LOS ANGELES -- Jeff Hostetler now wants the reputation to go with the ring.
Even though he quarterbacked the New York Giants to a Super Bowl victory over the Buffalo Bills three years ago while filling in for Phil Simms, Hostetler has yet to be ranked among the game's top quarterbacks.
But Hostetler took a step toward getting the respect he wants yesterday, when he bombed the Denver Broncos for 294 yards and three touchdowns to give the Los Angeles Raiders a 42-24, AFC wild-card playoff victory before 65,314 fans at the Los Angeles Coliseum.
The Raiders now go to Buffalo Saturday to play the Bills, whom they beat in Rich Stadium, 25-24, on Dec. 5.
The Raiders, who beat the Broncos, 33-30, in overtime last Sunday, when Hostetler passed for 310 yards and three touchdowns, became the 13th team in NFL history to beat a team three times in the same season.
Hostetler completed 53 of 84 passes for 878 yards and eight touchdowns without throwing an interception in the three games against the Broncos.
The Broncos are 1-9 in road playoff games, and have lost seven straight to the Raiders in Los Angeles.
Hostetler was complemented by former Navy running back Napoleon McCallum, who had an appendectomy in late November and came back to score three touchdowns while running for 81 yards in 13 carries.
Hostetler signed with the Raiders as a free agent after Dan Reeves became the Giants coach in February. One of Reeves' first moves was to name Simms the starting quarterback and tell Hostetler to find a new team.
The move worked for the Giants. Simms led them to a 17-10 playoff victory over the Minnesota Vikings yesterday, but Hostetler showed he's not just a castoff.
When he beat the Buffalo Bills in the Super Bowl, he did it with defense, O. J. Anderson's running and Scott Norwood's missed field-goal try.
Yesterday, he did it with his arm. In the first half, he threw touchdown passes of 9 yards to Ethan Horton, 65 yards to Tim Brown and 54 yards to James Jett while completing six of nine passes for 202 yards.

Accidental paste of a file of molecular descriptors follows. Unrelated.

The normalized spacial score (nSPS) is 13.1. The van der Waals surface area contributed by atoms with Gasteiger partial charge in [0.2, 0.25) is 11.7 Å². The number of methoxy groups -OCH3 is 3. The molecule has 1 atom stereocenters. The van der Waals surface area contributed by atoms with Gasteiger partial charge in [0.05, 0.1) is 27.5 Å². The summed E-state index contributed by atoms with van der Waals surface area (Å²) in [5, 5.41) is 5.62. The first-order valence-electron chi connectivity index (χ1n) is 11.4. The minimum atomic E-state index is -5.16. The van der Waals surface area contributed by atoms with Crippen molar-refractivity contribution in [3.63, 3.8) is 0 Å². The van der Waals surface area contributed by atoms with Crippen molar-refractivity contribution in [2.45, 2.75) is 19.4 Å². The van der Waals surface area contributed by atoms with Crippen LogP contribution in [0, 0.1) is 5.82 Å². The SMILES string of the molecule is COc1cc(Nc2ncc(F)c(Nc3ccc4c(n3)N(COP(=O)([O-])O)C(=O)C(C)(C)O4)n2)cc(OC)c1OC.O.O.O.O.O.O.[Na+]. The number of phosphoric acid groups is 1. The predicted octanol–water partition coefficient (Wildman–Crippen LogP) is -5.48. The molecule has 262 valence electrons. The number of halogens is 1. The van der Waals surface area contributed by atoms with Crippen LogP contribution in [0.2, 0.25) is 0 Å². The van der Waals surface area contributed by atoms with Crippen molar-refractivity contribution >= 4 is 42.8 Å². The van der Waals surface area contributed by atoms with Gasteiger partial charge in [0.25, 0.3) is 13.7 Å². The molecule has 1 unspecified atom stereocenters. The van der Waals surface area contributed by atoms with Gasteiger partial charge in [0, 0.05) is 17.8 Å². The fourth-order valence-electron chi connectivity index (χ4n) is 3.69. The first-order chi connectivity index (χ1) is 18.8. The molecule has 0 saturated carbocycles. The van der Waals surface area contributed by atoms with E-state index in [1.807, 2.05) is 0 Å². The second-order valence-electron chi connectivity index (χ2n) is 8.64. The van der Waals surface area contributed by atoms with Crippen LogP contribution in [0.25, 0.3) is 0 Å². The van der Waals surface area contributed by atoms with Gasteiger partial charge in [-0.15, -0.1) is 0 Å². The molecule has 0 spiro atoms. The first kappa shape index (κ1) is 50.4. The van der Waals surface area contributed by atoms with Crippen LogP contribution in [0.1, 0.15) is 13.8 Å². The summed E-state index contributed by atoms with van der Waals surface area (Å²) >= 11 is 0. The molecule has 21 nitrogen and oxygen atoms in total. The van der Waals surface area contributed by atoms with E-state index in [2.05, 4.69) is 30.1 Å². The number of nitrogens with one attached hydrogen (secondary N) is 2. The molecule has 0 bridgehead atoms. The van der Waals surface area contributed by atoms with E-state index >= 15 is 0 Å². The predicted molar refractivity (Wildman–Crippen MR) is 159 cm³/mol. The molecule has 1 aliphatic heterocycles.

When Hostetler was asked about his journeyman reputation, he said, "I'm kind of used to that.
"I never had a lot of respect from the media. But you can't do anything with that except go out and play well. We're not real concerned with that. There's nothing you can do to control that.
"I don't know any of the guys who are really concerned about how we're perceived by the media and the press. I think guys here have learned to deal with it."
In a season when the most popular Super Bowl matchup probably would pit Joe Montana of the Kansas City Chiefs against his old San Francisco 49ers teammates, Hostetler would like nothing better than a chance to play the Giants in the Super Bowl.
"I haven't thought about it," he said jokingly.
He added: "It's always something in the back of your head. In order to get there, we've got a tough road to go."
They'd have to win two road playoff games to get there. If they beat Buffalo on Saturday, they'll have to play at the home of the Houston Oilers-Chiefs winner.
TC In the first half yesterday, John Elway matched Hostetler touchdown-for-touchdown and the teams were tied 21-21 at halftime. But in the second half, the Broncos produced only three points -- they got 15 yards in 13 plays in the third period -- and the Raiders got the three McCallum touchdowns to make it a rout.
Art Shell, who's 9-1 as a coach against the Broncos, said the two teams were like "two boxers punching at each other" before the Raiders delivered the knockout blow in the second half.
The comment about boxers wasn't just a figure of speech. There were about a half-dozen scuffles. In one of them, a practice-squad player, James Trapp, came onto the field and joined a fight. The Raiders should have been penalized, but he wasn't in uniform, and the officials apparently thought he was a fan.
Shell, who didn't see Trapp, said: "If he did it, he's in trouble."
Jerry Seeman, the league's director of officials, who was at the game, said the league will deal with it later. Trapp is likely to get fined.
The officials were busy as it was. They called 27 penalties, the most ever in a playoff game, including 17 against the Raiders.
Even Hostetler got into one scuffle, when he retaliated after he felt Denver's Le-Lo Lang hit him out of bounds.
When he was asked about going after Lang, he said jokingly, "I was talking to Buddy Ryan.
"I felt like it was a cheap shot. I've taken a lot of late hits this year. I felt like he went after my knees. I just wanted to let him know I didn't think that was right. I kind of got a little carried away. I think our team likes to see me mix it up a little bit."
They also like to see him throw deep, because the Denver cornerbacks couldn't cover the fleet Raiders receivers.
Team owner Al Davis was quoted by a San Francisco columnist as saying the Broncos "were scared" of the Raiders. Davis' version was that the cornerbacks were scared of the speed of the wide receivers.